A Reaction Paper in Partial Fulfillment of the Requirements for the Bachelor of Science in Marine and Transportation
Asian Institute of Maritime Studies
Capt. Lauro S. Torrechilla
What is anchoring of ships?
An anchor is a large object that is shaped in such a way that when it sits on the ocean or harbour floor and is pulled by the ship it will dig into the mud/sand and stop the ship from moving further. Most ships have two anchors, one on each side of the bow (front). Oil drilling rigs have 8 anchors.
The anchor can only be used in water that is only so deep as it depends on the length of the anchor line or chain.
An anchor will not keep a ship "stable" as I think you are intimating however as I have mentioned above it will keep the ship from moving away from the point that the anchor is held. This only applies to the direction of the wind or the current as if there is a change in the direction of either the ship can move in a circle around the anchoring point. Steps to Smooth Anchoring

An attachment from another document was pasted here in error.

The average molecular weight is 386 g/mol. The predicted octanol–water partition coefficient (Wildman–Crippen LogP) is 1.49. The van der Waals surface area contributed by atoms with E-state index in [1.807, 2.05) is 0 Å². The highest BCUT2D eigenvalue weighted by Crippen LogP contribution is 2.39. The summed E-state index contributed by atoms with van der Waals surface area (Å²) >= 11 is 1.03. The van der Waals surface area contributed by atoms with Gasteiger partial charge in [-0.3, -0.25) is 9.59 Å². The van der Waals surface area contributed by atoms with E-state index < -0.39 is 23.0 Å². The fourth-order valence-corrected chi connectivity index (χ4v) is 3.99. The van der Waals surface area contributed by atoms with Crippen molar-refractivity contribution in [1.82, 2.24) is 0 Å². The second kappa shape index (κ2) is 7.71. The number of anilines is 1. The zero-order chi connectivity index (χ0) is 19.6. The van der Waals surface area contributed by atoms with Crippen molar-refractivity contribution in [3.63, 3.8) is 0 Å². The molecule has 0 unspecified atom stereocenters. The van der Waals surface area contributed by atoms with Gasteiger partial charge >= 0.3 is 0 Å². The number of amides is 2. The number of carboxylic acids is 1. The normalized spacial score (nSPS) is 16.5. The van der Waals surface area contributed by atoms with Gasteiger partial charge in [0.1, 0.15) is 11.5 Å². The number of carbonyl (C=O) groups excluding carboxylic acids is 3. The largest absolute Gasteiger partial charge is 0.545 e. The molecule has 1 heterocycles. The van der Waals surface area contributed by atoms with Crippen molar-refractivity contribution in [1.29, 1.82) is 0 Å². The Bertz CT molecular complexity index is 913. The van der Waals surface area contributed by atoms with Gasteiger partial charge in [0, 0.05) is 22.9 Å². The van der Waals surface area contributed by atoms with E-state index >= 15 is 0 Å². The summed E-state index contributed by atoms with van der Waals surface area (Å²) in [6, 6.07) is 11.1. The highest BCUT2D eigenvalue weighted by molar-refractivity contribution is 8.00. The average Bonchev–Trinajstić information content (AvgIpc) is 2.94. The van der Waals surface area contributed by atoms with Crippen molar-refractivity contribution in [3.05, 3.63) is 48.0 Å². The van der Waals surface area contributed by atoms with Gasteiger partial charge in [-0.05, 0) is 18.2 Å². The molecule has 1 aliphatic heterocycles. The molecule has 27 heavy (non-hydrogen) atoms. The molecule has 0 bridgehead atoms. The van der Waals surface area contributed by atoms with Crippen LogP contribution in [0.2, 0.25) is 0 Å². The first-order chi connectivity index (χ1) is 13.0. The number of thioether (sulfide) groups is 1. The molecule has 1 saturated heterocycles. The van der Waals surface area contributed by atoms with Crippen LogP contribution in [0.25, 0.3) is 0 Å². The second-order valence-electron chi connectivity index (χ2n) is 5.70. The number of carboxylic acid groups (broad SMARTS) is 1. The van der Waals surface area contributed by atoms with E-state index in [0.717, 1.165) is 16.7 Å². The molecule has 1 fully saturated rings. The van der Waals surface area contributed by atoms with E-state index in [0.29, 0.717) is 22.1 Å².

At some point in your boating career you will probably want to anchor. You may want to stop and fish, swim, have lunch or stay overnight. A second reason to drop anchor may be to control the boat if bad weather is blowing you ashore or if your engine has quit and the wind and current are pushing you into shallow water or other boats. The first step in anchoring is to select the proper anchor. In spite of claims to the contrary, there is no single anchor design that is best in all conditions. On most pleasure boats, the three anchors you will find most are the fluke or danforth type, the plow and the mushroom anchor. Mushroom anchors do not have the holding power of a fluke or plow anchor and should only be used on small, lighter weight boats. A local marine supply store can help you select the proper anchor for your boat and for the waters in which you will be boating....
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